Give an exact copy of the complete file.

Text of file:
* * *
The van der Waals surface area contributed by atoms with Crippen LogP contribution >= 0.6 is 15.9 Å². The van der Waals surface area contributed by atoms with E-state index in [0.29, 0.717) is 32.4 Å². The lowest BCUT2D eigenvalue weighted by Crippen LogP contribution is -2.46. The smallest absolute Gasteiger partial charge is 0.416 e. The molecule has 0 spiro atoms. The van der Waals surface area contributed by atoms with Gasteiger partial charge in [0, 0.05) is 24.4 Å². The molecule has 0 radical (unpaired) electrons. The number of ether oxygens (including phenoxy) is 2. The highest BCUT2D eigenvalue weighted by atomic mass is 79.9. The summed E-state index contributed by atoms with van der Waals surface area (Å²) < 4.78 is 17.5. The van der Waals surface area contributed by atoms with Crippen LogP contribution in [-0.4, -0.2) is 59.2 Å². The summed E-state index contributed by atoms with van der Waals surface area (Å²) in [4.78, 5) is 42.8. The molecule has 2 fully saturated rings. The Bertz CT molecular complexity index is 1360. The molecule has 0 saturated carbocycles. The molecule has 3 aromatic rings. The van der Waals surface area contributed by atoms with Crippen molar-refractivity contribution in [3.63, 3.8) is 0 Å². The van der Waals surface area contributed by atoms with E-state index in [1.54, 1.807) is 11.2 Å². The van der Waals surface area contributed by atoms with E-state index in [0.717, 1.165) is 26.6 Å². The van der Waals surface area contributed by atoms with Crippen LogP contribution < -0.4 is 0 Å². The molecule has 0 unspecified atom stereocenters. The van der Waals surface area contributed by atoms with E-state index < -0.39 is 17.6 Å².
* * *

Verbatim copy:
The van der Waals surface area contributed by atoms with Crippen LogP contribution >= 0.6 is 15.9 Å². The van der Waals surface area contributed by atoms with E-state index in [0.29, 0.717) is 32.4 Å². The lowest BCUT2D eigenvalue weighted by Crippen LogP contribution is -2.46. The smallest absolute Gasteiger partial charge is 0.416 e. The molecule has 0 spiro atoms. The van der Waals surface area contributed by atoms with Gasteiger partial charge in [0, 0.05) is 24.4 Å². The molecule has 0 radical (unpaired) electrons. The number of ether oxygens (including phenoxy) is 2. The highest BCUT2D eigenvalue weighted by atomic mass is 79.9. The summed E-state index contributed by atoms with van der Waals surface area (Å²) < 4.78 is 17.5. The van der Waals surface area contributed by atoms with Crippen LogP contribution in [-0.4, -0.2) is 59.2 Å². The summed E-state index contributed by atoms with van der Waals surface area (Å²) in [4.78, 5) is 42.8. The molecule has 2 fully saturated rings. The Bertz CT molecular complexity index is 1360. The molecule has 0 saturated carbocycles. The molecule has 3 aromatic rings. The van der Waals surface area contributed by atoms with Crippen molar-refractivity contribution in [3.63, 3.8) is 0 Å². The van der Waals surface area contributed by atoms with E-state index in [1.54, 1.807) is 11.2 Å². The van der Waals surface area contributed by atoms with E-state index in [0.717, 1.165) is 26.6 Å². The van der Waals surface area contributed by atoms with Crippen LogP contribution < -0.4 is 0 Å². The molecule has 0 unspecified atom stereocenters. The van der Waals surface area contributed by atoms with E-state index < -0.39 is 17.6 Å².